The Effect of El Niño-Southern Oscillation on the Birds of the Galápagos Islands

Melody Shieh
GEOL388
July 12, 2002

El Niño, translated as "The Child" and technically known as El Niño-Southern Oscillation (ENSO), occurs every two to eleven years. This phenomenon is predominantly characterized by an anomalous rise in sea surface temperature (SST) and rainfall. During non-ENSO periods, the cool, weak, eastward winds and warm, strong westward winds maintain a balance in the west Pacific region. Storm clouds accumulate and condensate above the ocean's warm surface spots. This region is normally far west from South America. Strong winds pushing the warm water layer westward enable the cooler, nutrient-rich layer of the ocean to upwell near the coast of South America. This layer is called the thermocline, and is normally deeper on the west side and shallower on the east side (Suplee 81).

Every two to eleven years, the westward winds weaken and eastward winds strengthen, pushing those ocean hotspots further east, closer to South America. This switch in the two wind speeds causes changes in pressure and, coupled with water expansion due to warmer temperature, results in a sea level decrease in the western Pacific and a sea level increase in the eastern Pacific. The storm clouds thus travel with the areas of increased SST and condensate in the central Pacific region, near the GalápagosIslands. Due to this shift in wind direction, warmer western Pacific waters flow over the cool waters of the east Pacific. This causes equalization in temperature of the top layer of the ocean and pushes the nutrient-rich waters to lower depths, preventing them from upwelling. This can last for about ten months, spanning the breeding cycles and gestation periods of many species of birds and plants. Once the main phase of ENSO passes, the decay process begins: the eastward and westward Pacific winds exchange magnitudes. The ocean hot spot begins to travel back west, thereby allowing the thermocline to resume its upwelling and reestablish its shallowness in the east. Approximately a year and a half after ENSO, Pacific weather conditions return to normal.

The diversity and abundance of marine life-and consequently marine bird life-in the GalápagosIslands is largely attributed to the upwelling of the nutrient-rich thermocline. When El Niño deprives this continuous wash of sustenance from the various species of underwater life in the GalápagosIslands, they must either migrate or, in the case of those less mobile, die. The same conditions apply to the survival of sea birds. Those species that prefer specific locales or distances from the island coasts are forced to fly farther and longer to find migrated fish to feed the younger generation. Some areas are rendered uninhabitable to sea birds by increased rainfall and sea level. The sea birds affected by ENSO are the Galápagospenguin (Spheniscus mendiculus), flightless cormorant (Nannopterum harrisi), waved albatross (Diomedea irrorata), Audubon's shearwater (Puffinus lherminieri), wedged-rumped storm petrel (Oceanodroma thethys), brown pelican (Pelecanus occidentalis), blue-footed booby (Sula nebouxii), masked booby (Sula dactylatra), red-footed booby (Sula sula), swallowtailed gull (Creagrus furcatus), dark-rumped petrel (P. phaeopygia), red-billed tropicbird (Phaethon aethereus), great frigatebird (F. minor), magnificent frigatebird (Fregata magnificens), and lava gull (Larus fuliginosus). Land birds with exceptional responses to ENSO are Darwin's finches (Geospiza) and the Galápagosmockingbird (Nesomimus parvulus) (Coulter, et. al. 14,438).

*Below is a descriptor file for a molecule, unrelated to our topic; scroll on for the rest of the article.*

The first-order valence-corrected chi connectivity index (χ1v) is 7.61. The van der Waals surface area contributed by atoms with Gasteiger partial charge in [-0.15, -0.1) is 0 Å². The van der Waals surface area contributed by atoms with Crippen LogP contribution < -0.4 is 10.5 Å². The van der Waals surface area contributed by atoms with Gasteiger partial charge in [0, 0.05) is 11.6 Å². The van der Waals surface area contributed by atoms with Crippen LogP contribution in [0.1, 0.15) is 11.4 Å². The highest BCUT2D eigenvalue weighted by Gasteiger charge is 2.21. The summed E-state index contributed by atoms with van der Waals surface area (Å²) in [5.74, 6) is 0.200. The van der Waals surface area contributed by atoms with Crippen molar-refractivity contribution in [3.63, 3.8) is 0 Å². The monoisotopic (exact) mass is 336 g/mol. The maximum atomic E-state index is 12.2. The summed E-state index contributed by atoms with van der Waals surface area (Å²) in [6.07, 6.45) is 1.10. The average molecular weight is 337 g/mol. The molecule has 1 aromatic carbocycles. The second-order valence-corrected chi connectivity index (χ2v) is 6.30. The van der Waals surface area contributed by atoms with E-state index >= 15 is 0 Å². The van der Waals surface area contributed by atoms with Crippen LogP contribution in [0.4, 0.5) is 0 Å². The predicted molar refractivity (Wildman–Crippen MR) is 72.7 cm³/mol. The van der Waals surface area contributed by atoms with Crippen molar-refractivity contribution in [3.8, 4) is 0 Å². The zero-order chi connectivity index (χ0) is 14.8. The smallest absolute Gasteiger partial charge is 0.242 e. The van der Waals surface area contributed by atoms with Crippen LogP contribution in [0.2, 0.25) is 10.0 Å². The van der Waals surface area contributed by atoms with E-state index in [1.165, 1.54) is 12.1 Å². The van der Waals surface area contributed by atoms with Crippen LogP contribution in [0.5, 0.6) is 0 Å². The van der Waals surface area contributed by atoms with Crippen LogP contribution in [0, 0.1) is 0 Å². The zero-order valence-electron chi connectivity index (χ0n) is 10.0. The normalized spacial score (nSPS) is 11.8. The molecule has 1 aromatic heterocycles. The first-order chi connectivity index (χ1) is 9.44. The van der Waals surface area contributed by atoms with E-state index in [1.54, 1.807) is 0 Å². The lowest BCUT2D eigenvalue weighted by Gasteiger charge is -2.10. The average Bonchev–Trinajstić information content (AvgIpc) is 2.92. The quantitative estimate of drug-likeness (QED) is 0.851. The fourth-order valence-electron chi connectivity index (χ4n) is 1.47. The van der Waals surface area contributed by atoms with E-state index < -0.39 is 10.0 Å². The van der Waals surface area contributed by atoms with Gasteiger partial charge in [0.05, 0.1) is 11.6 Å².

The GalápagosIslands, described by Charles Darwin as a "living laboratory of evolution," (Grove 3), have been repeatedly subjected to conditions caused by ENSO that often devastate many species of life inhabiting the islands or the surrounding areas. During the 1982-83 and 1986-87 ENSO, the increase in SST temperature around and rainfall upon the islands both directly and indirectly affected the various species of land and sea birds. Consequently, the land birds, namely Darwin's finches and the Galápagosmockingbirds, experienced a thriving successful El Niño season while most species of sea birds suffered malnutrition and reproductive failure.

The 1982-83 ENSO is the most intensely destructive meteorological disturbance in recorded history. Rainfall levels in 1983 in the central Pacific exceeded fourteen times the levels of the preceding five years (Grant & Grant 57). The SST surrounding the Galápagosarchipelago reached up to four degrees Centigrade above normal, a record high. For sea bird reproduction, this was a disaster. The Galápagospenguin, Audubon's shearwater, wedge-rumped storm petrel, brown pelican, swallow-tail gull, blue-footed, red-footed, and masked booby all interrupted their breeding patterns. No attempts at reproduction were even made, and existing nests were abandoned. Since penguins are non-migratory, the food supply shortage devastated their numbers from 12,000 to 2,000, and those who did not or could not swim to farther water bodies to find food starved (The Antarctic Connection). The booby nestling population was also greatly depleted because their usual arid nesting sites were now abound with vegetation (Gibbs, et. al. 441). The blue-footed booby in particular suffered massive failures in reproduction caused by diseases spread by the explosion of mosquito colonies emerging from the heightened temperature and moist atmosphere (Anderson 211). Birds nesting closer to the coast in higher wind speeds were not so affected by mosquitoes. The red-footed boobies, the only species of booby that feed farther from the islands, were thus able to sustain their existing population by eating flying fish, halfbeaks, and needlefish (Grove 7). Other sea birds were not so lucky and were forced to emigrate beyond the boundaries of their usual territory. Among those sea birds that attempted to reproduce yet failed miserably with high infant mortality rates are the flightless cormorant, waved albatross, great frigatebird, and magnificent frigatebird. Constant rain drowned newborns soon after hatching; eggs often rested in puddles and would perish in the low rainwater temperature.